Posted in disability civil rights

When Talking to or about People with Disabilities, Words Matter.


This photo is pretty self-explanatory – it’s a begger with his cap in his hand. But a lot of people don’t know that this is where the term, “handicap” came from. This is a big part of the reason why that term is now disfavored.

In addition, when you talk about a Black or Hispanic individual, you don’t usually mention their race first, if at all. This is why people with disabilities advocate for “people first” language. Rather than say, ”That’s a wheelchair-bound person,” why not say, “That’s a person in a wheelchair.” That way, you are identifying their humanity before mentioning their disability.

These may seem like unimportant issues, but it is our common discourse that helps mold the self-image of the people we are talking about. And for most of the people with disabilities that I know, they would like to be thought of first as who they are, not what they have. And that goes for me, too.

See the link below for more info.

http://adata.org/factsheet/ADANN-writing

Posted in Health insurance

Good on You, Julia Louis-Dreyfus!

One of the most appealing things about Julia Louis-Dreyfus is that she doesn’t mind looking vulnerable. It’s largely what has driven her popularity on “Seinfeld” and now on “Veep.” In both roles, she’s often caught off guard and she uses those moments to generate humor.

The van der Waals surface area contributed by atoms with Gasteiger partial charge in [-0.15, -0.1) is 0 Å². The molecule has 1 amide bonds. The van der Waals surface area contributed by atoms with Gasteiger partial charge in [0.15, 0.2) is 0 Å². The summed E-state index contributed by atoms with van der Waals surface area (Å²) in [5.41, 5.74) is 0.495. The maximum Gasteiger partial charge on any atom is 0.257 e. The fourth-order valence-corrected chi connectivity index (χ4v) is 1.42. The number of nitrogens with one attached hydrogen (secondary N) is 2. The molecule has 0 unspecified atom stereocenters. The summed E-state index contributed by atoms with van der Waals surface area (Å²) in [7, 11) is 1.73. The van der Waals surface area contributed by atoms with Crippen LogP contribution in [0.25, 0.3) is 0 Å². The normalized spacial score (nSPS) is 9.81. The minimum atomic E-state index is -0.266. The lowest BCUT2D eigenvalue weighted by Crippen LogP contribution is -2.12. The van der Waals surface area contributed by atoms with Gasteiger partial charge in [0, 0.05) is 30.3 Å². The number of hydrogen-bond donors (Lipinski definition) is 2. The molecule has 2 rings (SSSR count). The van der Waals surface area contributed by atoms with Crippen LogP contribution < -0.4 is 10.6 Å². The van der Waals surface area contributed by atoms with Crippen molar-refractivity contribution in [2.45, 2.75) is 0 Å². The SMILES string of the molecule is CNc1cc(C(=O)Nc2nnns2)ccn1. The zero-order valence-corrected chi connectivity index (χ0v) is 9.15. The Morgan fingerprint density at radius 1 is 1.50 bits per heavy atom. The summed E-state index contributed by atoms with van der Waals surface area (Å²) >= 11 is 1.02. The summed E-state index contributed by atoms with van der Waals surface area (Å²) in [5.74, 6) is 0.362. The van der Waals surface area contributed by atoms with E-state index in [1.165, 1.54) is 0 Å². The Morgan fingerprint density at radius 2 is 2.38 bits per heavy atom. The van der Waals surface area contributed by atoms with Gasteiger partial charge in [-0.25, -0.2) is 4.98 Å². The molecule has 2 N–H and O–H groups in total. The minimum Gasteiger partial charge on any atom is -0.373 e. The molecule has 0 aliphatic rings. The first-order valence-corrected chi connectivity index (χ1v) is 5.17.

So when she found out that she had breast cancer a few weeks ago, she also used that moment – not to get laughs but to make the point that so many other people do not have health insurance to cover treatments for cancer and other serious diseases. Therefore, she said, it is imperative that universal health care become a reality in this country.

In other words, she did not dwell on her own situation but used it as a teachable moment for everyone. And she is in a position to get people to listen. So are you listening, President Trump? And have you thought about getting a new “Veep?”

Hang in there, Julia. We’re all pulling for you.

http://www.cnn.com/2017/09/28/entertainment/julia-louis-dreyfus-cancer/index.html

Posted in Health insurance

With his Executive Order gutting Obamacare, Trump Continues to Hurt the People who are the Most Vulnerable

So when he’s not demeaning grieving relatives of fallen solders, football players expressing their views or a senator suffering from brain cancer, President Trump still finds time to issue an executive order which, if implemented, could unilaterally dismantle the portions of Obamacare that were specifically designed to help low-income and sick people.

If the provisions in this order are implemented, it would mean that smaller insurance companies could band with large ones and potentially escape the safeguards guaranteed in Obamacare. It would also be the end of the subsidies regularly given to insurance companies to help low-income people maintain their health insurance. And it would mortally gut the recruitment programs that help people navigate their way through the confusing health insurance morass.

All this right before open enrollment begins on November 1. As someone said, making America sick again.

See the article below:

https://www.thedailybeast.com/trumps-executive-order-on-health-care-is-flat-out-disgusting

Posted in Government programs and services

Without Curb Cuts, People with Disabilities can be Stranded